by ‘Jola Sotubo
The number of times the operating identity of the telecommunications company now called Airtel has been changed is a constant subject of discussion among Nigerians.
Many have been counting down to the next name change ever since the present owners took control and it seems that their predictions might be accurate afterall.
According to a Daily Independent report, Airtel is going bankrupt or already is. This was said to have been deduced from court documents filed by 16 commercial banks before a Lagos High Court.
Daily Independent reports:
In the affidavits, copies of which were obtained by Daily Independent, the net sum of Airtel’s assets pale into insignificance in the face of the liabilities of the firm.
The total cash standing to the credit of the firm, according to the affidavits, was N131 million as at February 5, whereas the company was indebted to the tune of N51,176,406, 896.90.
According to the case, which brought about the revelation, Airtel had in 2003, terminated a contract earlier awarded to an indigenous Nigerian telecom service provider, Procomtel Limited.
Dissatisfied with the development, Procomtel approached Airtel in an attempt to resolve the matter.
Airtel was said to have agreed to pay Procomtel some money, while the rest was referred to arbitration.
The company paid the promised money, but refused to proceed with arbitration as agreed, a development which prompted Procomtel to file a suit against the company before the High Court of Lagos State.
The court, however, granted a request by Airtel that the matter should be taken back for arbitration. The court had also directed that the President of the Nigerian Society of Engineers (NSE) should appoint an independent arbitrator since that was the agreement between parties.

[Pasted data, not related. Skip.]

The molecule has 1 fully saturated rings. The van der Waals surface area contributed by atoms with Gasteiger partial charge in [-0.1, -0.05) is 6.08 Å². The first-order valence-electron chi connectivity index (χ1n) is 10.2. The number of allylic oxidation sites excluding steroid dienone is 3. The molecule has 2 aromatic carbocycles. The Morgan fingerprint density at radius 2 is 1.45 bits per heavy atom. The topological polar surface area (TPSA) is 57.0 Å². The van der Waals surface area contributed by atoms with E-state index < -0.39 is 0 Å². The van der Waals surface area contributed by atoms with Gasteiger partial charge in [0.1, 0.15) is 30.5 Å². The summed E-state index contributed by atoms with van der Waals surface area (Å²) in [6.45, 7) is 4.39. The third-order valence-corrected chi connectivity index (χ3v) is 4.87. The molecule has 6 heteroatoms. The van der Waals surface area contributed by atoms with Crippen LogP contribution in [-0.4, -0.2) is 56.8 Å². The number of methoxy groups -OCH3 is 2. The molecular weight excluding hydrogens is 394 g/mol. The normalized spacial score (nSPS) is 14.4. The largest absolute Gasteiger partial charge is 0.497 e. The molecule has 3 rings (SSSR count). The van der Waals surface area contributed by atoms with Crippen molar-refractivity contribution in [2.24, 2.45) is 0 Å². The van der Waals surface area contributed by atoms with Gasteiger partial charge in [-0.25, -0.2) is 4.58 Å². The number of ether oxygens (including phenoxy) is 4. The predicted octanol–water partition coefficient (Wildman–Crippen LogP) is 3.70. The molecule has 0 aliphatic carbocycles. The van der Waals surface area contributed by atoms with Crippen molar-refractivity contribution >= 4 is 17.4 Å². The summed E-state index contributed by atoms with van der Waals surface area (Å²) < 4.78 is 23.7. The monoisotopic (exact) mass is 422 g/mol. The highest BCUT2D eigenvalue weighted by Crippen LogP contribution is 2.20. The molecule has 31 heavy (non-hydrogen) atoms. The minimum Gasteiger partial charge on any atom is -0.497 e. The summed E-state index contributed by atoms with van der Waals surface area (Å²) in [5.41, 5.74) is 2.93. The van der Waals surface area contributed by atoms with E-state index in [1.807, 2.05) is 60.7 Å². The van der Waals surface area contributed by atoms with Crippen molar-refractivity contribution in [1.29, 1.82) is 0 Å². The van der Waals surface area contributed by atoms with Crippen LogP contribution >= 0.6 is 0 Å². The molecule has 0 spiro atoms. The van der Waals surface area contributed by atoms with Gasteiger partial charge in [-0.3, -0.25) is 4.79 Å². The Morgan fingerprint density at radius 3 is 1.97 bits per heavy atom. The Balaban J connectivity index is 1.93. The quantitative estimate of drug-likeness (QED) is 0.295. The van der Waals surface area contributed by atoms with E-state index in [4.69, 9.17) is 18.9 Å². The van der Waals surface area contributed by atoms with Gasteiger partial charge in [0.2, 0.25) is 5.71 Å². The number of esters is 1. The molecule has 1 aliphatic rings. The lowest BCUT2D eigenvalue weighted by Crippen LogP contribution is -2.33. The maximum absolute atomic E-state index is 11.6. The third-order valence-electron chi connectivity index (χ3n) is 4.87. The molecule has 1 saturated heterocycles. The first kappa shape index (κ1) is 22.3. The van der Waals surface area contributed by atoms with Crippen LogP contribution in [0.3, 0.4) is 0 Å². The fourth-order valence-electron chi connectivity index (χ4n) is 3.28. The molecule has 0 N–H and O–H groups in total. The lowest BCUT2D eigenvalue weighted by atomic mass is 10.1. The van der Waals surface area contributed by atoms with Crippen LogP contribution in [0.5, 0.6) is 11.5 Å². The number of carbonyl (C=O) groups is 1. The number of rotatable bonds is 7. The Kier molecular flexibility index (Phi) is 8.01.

After the service of court order on the NSE President, a fellow of the society was appointed to arbitrate on the matter, which later took place in Ibadan with both parties submitting to the jurisdiction of the arbitrator.
At the end of the proceedings, the arbitrator awarded N415 million in favour of Procomtel against Airtel. The arbitrator had also awarded interest at 17 per cent per annum till the whole amount is paid. The award was made in 2007. Airtel had then made attempts to set aside the award, but this was dismissed by Justice Adefope-Okojie of the Lagos State High Court.
Procomtel also sought for the specific performance of the agreement between the parties to arbitrate and to abide by the outcome of the arbitration at the same Lagos State High Court, but the suit was vigorously resisted by Airtel by filing a defence and also calling a witness during trial. On December 19, 2013, the Lagos High Court ruled in favour of Procomtel and awarded an additional N25 million damages against Airtel.
In a bid to recover the judgment sum, Procomtel filed garnishee proceedings against Airtel and an order ‘nisi’ was subsequently made by the court, directing all 23 banks operating the account of Airtel to state the true state of things via affidavits. Out of the 23 banks, the affidavits filed by 16 banks, however, revealed the bankrupt status of the telecom firm.
An official of Procomtel who spoke with Daily Independent, said the information in the affidavits were strange “because this is a company (Airtel) that makes money virtually every second of the day and has been doing so over the last 10 years without stopping for one day”.
He added: “To us, what is safe to deduce from this scenario is that either the banks are holding the court in contempt and lying about Airtel’s true position in order to curry favour with their customer; or the banks are in collusion with Airtel and are aiding and abetting capital flight from Nigeria; or Airtel has been fleeced by its management and is facing imminent bankruptcy.”
The source who craves anonymity believes that necessary agencies such as the Central Bank of Nigeria (CBN), Nigerian Communications Commission (NCC) and the Economic and Financial Crimes Commission (EFCC) ought to look into the activities of the bankers to Airtel and the company itself with the view to bringing about necessary sanction where applicable.